Big pharma companies have taken note and are amongst ITM’s largest customers. The article’s author highlights a cooperation with Novartis, which receives no-carrier-added Lutetium-177 from ITM for a prostate drug. The demand for ITM’s radioisotopes is huge. For this reason, the article explains, ITM has rented a 4,500 square meter hall in Neufahrn near Munich, where a further production facility is soon to be opened. "Our goal is to produce no-carrier-added Lutetium-177 for many thousands of patients," the author quotes Steffen Schuster. He sees it as a big advantage that the entire supply chain for the radiopharmaceuticals is in the hands of ITM. "That's what sets us apart from other companies."

The article goes on to explain the importance of the new location at the Garching science campus for ITM, the proximity to the research reactor, the cooperation with the Technical University of Munich, and the adjacency to the airport make it a very business-friendly location. 230 employees are to be brought together there.

The author is impressed by the rapid growth of ITM in recent years, with 90 employees hired in 2019 alone. The beginnings of ITM date back to 2004. The company is privately owned, and according to Steffen Schuster, it is pursuing a strong growth course. Consideration is also being given to establishing a location in another country, the author explains.

The article ends with a reference to one of ITM’s latest big successes: The European Investment Bank recently awarded 40 million euros to the company as part of an investment plan for Europe. Investment Bank Vice President Ambroise Fayolle is quoted as saying that the bank wanted to support and accelerate the development and market introduction of products "that are expected to improve the lives of thousands of patients". And, of course, the money will also help "strengthen Europe's leading position in radiopharmaceutical research and development". Steffen Schuster cites ITM’s passion for its mission to improve the treatment outcome and quality of life of cancer patients by developing innovative, first-class radiopharmaceuticals. According to him, the author closes, the company's approach is considered a promising treatment for many difficult to treat cancers.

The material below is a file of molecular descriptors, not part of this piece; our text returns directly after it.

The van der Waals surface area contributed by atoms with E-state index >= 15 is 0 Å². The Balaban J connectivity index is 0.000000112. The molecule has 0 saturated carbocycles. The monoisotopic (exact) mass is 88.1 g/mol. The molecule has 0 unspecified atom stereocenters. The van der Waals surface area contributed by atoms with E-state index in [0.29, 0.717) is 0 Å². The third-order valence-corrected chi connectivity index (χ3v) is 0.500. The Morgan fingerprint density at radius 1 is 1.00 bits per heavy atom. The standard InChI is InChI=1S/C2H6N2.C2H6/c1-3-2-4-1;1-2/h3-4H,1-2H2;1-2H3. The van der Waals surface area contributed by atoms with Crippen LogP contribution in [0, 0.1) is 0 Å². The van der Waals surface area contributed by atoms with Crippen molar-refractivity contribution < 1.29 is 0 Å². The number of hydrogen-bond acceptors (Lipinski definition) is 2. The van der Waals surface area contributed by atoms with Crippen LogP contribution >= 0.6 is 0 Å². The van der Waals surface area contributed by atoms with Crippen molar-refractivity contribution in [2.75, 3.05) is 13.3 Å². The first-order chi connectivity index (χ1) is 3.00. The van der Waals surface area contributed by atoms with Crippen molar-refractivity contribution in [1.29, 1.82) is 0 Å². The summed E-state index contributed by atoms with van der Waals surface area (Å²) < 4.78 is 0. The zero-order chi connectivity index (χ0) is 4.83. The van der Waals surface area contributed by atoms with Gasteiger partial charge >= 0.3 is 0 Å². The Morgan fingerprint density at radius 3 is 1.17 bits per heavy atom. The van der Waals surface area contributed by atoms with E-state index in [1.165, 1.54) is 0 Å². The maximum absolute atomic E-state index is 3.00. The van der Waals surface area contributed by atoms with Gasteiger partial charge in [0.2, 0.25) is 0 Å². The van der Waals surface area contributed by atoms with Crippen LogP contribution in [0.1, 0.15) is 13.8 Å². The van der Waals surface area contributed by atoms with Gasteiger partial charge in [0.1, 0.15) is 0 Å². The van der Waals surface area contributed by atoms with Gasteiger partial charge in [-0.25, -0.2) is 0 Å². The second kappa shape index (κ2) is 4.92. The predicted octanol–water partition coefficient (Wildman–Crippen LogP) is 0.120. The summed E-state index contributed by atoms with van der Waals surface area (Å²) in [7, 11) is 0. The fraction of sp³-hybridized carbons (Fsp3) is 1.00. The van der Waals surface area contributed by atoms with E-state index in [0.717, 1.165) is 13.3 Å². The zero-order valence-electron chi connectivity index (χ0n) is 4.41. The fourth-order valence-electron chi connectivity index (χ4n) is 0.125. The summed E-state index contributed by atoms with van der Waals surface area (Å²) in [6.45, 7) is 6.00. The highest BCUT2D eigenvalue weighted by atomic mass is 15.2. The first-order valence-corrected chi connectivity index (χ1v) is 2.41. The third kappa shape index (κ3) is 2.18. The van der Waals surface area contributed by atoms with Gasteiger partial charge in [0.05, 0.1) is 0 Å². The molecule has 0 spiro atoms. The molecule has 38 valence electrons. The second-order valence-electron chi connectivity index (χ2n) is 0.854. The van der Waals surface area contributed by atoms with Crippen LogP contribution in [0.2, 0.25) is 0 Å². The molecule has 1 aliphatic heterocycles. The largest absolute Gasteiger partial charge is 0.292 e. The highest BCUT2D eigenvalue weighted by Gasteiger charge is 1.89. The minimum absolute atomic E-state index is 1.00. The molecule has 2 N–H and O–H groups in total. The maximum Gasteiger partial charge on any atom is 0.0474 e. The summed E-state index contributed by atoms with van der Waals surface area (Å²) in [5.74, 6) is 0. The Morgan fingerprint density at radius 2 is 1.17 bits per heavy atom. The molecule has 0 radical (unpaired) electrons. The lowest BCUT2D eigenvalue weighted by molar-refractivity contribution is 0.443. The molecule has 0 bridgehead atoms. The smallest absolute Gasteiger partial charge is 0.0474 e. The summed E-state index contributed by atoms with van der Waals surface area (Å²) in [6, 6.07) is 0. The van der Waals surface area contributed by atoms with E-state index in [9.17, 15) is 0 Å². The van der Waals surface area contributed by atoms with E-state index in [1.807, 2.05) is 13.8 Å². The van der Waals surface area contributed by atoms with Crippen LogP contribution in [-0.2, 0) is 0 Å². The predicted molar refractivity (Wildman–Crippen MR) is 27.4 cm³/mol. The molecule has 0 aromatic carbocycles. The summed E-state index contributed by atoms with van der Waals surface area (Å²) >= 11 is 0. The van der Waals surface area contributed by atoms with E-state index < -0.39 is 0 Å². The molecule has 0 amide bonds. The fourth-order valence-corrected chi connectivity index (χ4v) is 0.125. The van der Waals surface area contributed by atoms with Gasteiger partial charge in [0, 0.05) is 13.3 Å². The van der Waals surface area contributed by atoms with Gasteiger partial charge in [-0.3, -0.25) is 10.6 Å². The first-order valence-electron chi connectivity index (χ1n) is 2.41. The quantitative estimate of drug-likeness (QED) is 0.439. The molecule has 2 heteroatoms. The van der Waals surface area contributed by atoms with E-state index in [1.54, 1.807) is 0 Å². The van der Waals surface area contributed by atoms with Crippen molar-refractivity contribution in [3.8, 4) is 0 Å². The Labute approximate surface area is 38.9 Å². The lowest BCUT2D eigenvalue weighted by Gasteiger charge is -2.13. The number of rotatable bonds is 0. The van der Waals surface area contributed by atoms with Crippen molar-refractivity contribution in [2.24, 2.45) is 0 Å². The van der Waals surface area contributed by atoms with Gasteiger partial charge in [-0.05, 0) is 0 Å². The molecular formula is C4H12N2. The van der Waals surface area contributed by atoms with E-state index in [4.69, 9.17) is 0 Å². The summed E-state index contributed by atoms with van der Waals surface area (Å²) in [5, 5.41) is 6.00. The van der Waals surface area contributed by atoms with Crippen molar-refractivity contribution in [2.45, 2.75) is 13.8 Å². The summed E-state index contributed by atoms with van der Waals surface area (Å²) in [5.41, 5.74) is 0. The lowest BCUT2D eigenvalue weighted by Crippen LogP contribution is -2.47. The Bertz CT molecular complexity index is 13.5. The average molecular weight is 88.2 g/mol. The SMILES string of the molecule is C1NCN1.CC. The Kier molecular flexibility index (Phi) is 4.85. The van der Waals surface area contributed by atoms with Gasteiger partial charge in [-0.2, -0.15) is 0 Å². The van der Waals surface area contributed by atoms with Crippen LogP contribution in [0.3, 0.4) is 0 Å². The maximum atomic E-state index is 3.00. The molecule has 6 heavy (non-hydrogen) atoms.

About ITM Isotopen Technologien München
ITM Isotopen Technologien München AG is a privately held biotechnology and radiopharmaceutical group of companies dedicated to the development, production and global supply of targeted diagnostic and therapeutic radiopharmaceuticals and radionuclides for use in cancer treatment. Since its foundation in 2004, ITM and its subsidiaries have established GMP manufacturing and a robust global supply network of innovative, first-in-class medical radionuclides and generator platforms for a new generation of targeted cancer diagnostics and therapies. Furthermore, ITM is developing a proprietary portfolio and growing pipeline of targeted treatments in various stages of clinical development, which address a range of cancers such as neuroendocrine tumors and bone metastases. ITM’s main objectives, together with its scientific, medical and industrial collaboration partners worldwide, are to significantly improve outcomes and quality of life for cancer patients while at the same time reducing side effects and improving health economics through a new generation of Targeted Radionuclide Therapies in Precision Oncology. For more information about ITM, please visit: www.itm.ag

 

Contact
Nicola Scharrer
Head of Marketing & Communications
Phone: +49 89 329 8986 -151
Email: Nicola.Scharrer(at)itm.ag

 

ITM Isotopen Technologien München AG
Executive Board: Steffen Schuster (CEO), Thomas Dürre (CFO)  -  Supervisory Board: Udo J Vetter (Chairman)  -  Registered Office: Garching/Munich
Commercial Register 154 944, District Court of Munich  -  Phone: +49 (0)89 329 8986 600  -  Fax: +49 (0)89 329 8986 650  -  Email: info@itm.ag
VAT Number: DE813228901  -  Deutsche Bank München  -  IBAN: DE52680700300022816300  -  BIC: DEUTDE6FXXX